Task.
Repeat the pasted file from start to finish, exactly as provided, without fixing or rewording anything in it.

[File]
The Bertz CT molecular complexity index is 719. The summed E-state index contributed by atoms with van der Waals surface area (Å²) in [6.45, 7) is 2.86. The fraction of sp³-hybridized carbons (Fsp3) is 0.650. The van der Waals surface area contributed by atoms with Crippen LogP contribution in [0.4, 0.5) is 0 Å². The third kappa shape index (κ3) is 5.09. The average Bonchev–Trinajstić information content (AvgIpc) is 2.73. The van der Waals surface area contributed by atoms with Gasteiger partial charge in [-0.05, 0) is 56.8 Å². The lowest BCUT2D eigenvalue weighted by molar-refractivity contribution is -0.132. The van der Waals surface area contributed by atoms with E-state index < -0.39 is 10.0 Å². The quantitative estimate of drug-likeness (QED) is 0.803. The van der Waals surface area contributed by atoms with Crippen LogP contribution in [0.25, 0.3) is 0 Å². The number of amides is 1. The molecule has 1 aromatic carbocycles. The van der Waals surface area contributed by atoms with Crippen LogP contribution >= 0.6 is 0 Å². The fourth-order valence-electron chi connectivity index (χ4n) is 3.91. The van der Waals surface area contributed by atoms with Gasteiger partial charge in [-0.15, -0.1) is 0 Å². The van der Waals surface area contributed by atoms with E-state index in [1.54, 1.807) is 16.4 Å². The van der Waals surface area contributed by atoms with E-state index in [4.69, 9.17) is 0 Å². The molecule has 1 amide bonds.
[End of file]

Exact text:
The Bertz CT molecular complexity index is 719. The summed E-state index contributed by atoms with van der Waals surface area (Å²) in [6.45, 7) is 2.86. The fraction of sp³-hybridized carbons (Fsp3) is 0.650. The van der Waals surface area contributed by atoms with Crippen LogP contribution in [0.4, 0.5) is 0 Å². The third kappa shape index (κ3) is 5.09. The average Bonchev–Trinajstić information content (AvgIpc) is 2.73. The van der Waals surface area contributed by atoms with Gasteiger partial charge in [-0.05, 0) is 56.8 Å². The lowest BCUT2D eigenvalue weighted by molar-refractivity contribution is -0.132. The van der Waals surface area contributed by atoms with E-state index < -0.39 is 10.0 Å². The quantitative estimate of drug-likeness (QED) is 0.803. The van der Waals surface area contributed by atoms with Crippen LogP contribution in [0.25, 0.3) is 0 Å². The number of amides is 1. The molecule has 1 aromatic carbocycles. The van der Waals surface area contributed by atoms with Crippen LogP contribution >= 0.6 is 0 Å². The fourth-order valence-electron chi connectivity index (χ4n) is 3.91. The van der Waals surface area contributed by atoms with Gasteiger partial charge in [-0.15, -0.1) is 0 Å². The van der Waals surface area contributed by atoms with E-state index in [1.54, 1.807) is 16.4 Å². The van der Waals surface area contributed by atoms with E-state index in [4.69, 9.17) is 0 Å². The molecule has 1 amide bonds.